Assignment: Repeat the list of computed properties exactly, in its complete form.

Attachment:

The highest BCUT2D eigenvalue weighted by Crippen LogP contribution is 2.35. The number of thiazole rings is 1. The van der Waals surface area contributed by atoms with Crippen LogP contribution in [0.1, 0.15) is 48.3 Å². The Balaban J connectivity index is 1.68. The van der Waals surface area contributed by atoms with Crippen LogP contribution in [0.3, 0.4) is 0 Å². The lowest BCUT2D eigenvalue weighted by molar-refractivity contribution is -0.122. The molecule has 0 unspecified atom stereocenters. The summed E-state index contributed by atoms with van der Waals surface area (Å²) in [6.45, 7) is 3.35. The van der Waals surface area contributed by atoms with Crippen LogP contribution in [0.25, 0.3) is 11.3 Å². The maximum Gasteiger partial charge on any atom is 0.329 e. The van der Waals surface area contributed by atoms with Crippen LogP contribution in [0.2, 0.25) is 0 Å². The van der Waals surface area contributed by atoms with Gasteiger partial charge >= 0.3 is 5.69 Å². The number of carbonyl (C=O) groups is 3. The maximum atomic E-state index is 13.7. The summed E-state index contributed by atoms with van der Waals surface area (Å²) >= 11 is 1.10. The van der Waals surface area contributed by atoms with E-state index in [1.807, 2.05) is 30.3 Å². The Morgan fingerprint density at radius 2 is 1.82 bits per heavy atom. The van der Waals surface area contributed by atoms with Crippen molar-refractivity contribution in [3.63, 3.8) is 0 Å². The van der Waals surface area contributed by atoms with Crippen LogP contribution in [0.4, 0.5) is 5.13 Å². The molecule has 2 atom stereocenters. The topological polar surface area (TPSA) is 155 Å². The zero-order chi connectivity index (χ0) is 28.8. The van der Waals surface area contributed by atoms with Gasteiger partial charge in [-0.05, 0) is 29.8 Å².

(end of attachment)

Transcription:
The highest BCUT2D eigenvalue weighted by Crippen LogP contribution is 2.35. The number of thiazole rings is 1. The van der Waals surface area contributed by atoms with Crippen LogP contribution in [0.1, 0.15) is 48.3 Å². The Balaban J connectivity index is 1.68. The van der Waals surface area contributed by atoms with Crippen LogP contribution in [0.3, 0.4) is 0 Å². The lowest BCUT2D eigenvalue weighted by molar-refractivity contribution is -0.122. The molecule has 0 unspecified atom stereocenters. The summed E-state index contributed by atoms with van der Waals surface area (Å²) in [6.45, 7) is 3.35. The van der Waals surface area contributed by atoms with Crippen LogP contribution in [0.25, 0.3) is 11.3 Å². The maximum Gasteiger partial charge on any atom is 0.329 e. The van der Waals surface area contributed by atoms with Crippen LogP contribution in [0.2, 0.25) is 0 Å². The van der Waals surface area contributed by atoms with Gasteiger partial charge >= 0.3 is 5.69 Å². The number of carbonyl (C=O) groups is 3. The maximum atomic E-state index is 13.7. The summed E-state index contributed by atoms with van der Waals surface area (Å²) >= 11 is 1.10. The van der Waals surface area contributed by atoms with E-state index in [1.807, 2.05) is 30.3 Å². The Morgan fingerprint density at radius 2 is 1.82 bits per heavy atom. The van der Waals surface area contributed by atoms with Crippen molar-refractivity contribution in [3.63, 3.8) is 0 Å². The van der Waals surface area contributed by atoms with Crippen LogP contribution in [0.4, 0.5) is 5.13 Å². The molecule has 2 atom stereocenters. The topological polar surface area (TPSA) is 155 Å². The zero-order chi connectivity index (χ0) is 28.8. The van der Waals surface area contributed by atoms with Gasteiger partial charge in [-0.05, 0) is 29.8 Å².